I decided to do some number crunching. I’m going to throw some records at you:
Coach A: 50-32, 31-16 (in conference games) since 2005
Coach B: 49-33, 25-25 (in conference games) since 2005
The overall records are pretty identical. Who are these coaches?

Well, Coach A is Skip Holtz at Connecticut and South Florida. Coach B is Steve Spurrier at South Carolina. Other than the conference record, they’re rather identical. Now, before you start the “But Skip’s not coaching in the almighty SEC!” talk, just realize that, um, I know that. 49-33 is indeed one of the best stretches that the Gamecocks have ever had (Of course, that statement alone is pretty pathetic. But I digress.). Knowing the success that Skip Holtz has had in the time that the HBC has been in charge, it’s not entirely impossible that Skip Holtz would have a similar record in the same time frame.

Now, this isn’t to take anything away from Steve Spurrier. He’s upgraded the facilities, he’s excited the fan base, and he has players who have bought into the team mentality. He also has his own line of clothing. Take that, Bill Belichick! But given the success that Skip Holtz has had, I think that it’s at least a question that you can ask (and not seem like an idiot. Well, at least not like a total idiot).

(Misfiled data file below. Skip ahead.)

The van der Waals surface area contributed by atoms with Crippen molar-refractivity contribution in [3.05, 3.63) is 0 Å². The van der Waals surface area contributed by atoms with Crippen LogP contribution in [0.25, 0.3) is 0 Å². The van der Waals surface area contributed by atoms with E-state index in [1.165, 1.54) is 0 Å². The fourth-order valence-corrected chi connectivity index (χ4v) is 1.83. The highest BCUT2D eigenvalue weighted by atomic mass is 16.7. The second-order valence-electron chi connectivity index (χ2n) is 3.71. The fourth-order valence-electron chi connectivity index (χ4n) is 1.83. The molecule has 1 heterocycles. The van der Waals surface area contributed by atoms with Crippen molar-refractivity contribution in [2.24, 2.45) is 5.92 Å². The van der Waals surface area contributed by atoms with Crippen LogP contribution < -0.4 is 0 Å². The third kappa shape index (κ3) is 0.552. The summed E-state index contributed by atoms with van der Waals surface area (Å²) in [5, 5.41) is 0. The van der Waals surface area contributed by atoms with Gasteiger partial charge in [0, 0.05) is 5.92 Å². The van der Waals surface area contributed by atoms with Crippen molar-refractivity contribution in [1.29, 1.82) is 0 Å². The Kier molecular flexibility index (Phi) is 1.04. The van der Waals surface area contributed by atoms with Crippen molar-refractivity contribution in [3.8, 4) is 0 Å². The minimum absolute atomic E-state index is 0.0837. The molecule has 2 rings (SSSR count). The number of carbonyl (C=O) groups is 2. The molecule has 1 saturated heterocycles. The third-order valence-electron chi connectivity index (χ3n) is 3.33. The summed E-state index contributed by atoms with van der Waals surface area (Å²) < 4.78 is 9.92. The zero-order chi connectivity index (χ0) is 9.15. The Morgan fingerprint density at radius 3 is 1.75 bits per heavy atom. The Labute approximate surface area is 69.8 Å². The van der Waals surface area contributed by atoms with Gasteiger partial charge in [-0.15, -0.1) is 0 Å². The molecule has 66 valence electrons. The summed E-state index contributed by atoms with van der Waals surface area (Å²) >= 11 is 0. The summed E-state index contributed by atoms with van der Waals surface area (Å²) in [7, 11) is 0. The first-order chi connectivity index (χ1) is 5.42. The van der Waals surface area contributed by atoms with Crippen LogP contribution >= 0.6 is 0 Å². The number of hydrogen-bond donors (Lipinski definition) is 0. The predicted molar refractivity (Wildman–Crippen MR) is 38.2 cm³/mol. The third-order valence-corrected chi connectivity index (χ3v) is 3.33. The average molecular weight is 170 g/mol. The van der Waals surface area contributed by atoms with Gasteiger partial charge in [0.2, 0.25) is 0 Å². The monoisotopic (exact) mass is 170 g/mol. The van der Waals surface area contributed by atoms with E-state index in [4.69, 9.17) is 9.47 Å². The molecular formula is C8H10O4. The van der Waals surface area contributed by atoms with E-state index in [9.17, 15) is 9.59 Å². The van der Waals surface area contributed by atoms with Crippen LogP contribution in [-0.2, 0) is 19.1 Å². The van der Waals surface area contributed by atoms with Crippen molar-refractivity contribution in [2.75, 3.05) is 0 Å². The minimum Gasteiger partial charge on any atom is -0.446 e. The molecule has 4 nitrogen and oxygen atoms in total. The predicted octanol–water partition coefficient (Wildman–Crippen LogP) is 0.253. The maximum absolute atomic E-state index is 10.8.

What are your thoughts? Would South Carolina be better/worse off, or about the same, if Skip Holtz had succeeded his father as head coach?

I could sit here and commit to doing multiple posts about the Gamecocks, but we know that’s not going to happen. I do plan to periodically post about the pulse of the team on a semi regular basis. Of course, since I’ve already done one all South Carolina post, this could fulfill my requirement.

Say what you will, but this will probably be the play of the season.

Before we begin, I should let you let me have it. You may recall that I had the Gamecocks pegged to lose their first game against East Carolina. For what it’s worth, that was a bold call. And admit it: You were scared shitless when the lead for East Carolina grew to 17. You were also terrified when the Pirates were up 24-14. Yours truly was ready to write the epithet for this game after seeing four turnovers in the first half (And, I was justly called out for doing so).